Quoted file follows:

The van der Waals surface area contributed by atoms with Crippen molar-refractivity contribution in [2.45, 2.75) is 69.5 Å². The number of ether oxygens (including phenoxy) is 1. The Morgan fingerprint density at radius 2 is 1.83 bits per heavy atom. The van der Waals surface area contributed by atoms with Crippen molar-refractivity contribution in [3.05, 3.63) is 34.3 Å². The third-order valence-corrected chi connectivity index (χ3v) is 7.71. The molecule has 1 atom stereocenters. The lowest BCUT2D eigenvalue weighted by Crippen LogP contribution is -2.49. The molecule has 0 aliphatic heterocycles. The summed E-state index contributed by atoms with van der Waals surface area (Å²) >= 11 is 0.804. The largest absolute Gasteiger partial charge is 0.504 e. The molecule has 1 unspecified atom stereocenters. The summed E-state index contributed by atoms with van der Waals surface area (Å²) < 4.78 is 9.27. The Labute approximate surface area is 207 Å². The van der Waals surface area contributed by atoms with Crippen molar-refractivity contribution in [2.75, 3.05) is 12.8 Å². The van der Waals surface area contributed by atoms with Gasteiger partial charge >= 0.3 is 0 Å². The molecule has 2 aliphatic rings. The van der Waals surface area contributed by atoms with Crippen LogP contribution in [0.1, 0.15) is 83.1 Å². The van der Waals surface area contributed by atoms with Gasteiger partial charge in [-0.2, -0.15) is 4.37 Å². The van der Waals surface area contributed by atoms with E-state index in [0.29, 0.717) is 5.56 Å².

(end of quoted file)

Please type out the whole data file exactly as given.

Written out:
The van der Waals surface area contributed by atoms with Crippen molar-refractivity contribution in [2.45, 2.75) is 69.5 Å². The number of ether oxygens (including phenoxy) is 1. The Morgan fingerprint density at radius 2 is 1.83 bits per heavy atom. The van der Waals surface area contributed by atoms with Crippen molar-refractivity contribution in [3.05, 3.63) is 34.3 Å². The third-order valence-corrected chi connectivity index (χ3v) is 7.71. The molecule has 1 atom stereocenters. The lowest BCUT2D eigenvalue weighted by Crippen LogP contribution is -2.49. The molecule has 0 aliphatic heterocycles. The summed E-state index contributed by atoms with van der Waals surface area (Å²) >= 11 is 0.804. The largest absolute Gasteiger partial charge is 0.504 e. The molecule has 1 unspecified atom stereocenters. The summed E-state index contributed by atoms with van der Waals surface area (Å²) < 4.78 is 9.27. The Labute approximate surface area is 207 Å². The van der Waals surface area contributed by atoms with Crippen molar-refractivity contribution in [2.75, 3.05) is 12.8 Å². The van der Waals surface area contributed by atoms with Gasteiger partial charge >= 0.3 is 0 Å². The molecule has 2 aliphatic rings. The van der Waals surface area contributed by atoms with Crippen LogP contribution in [0.1, 0.15) is 83.1 Å². The van der Waals surface area contributed by atoms with Gasteiger partial charge in [-0.2, -0.15) is 4.37 Å². The van der Waals surface area contributed by atoms with E-state index in [0.29, 0.717) is 5.56 Å².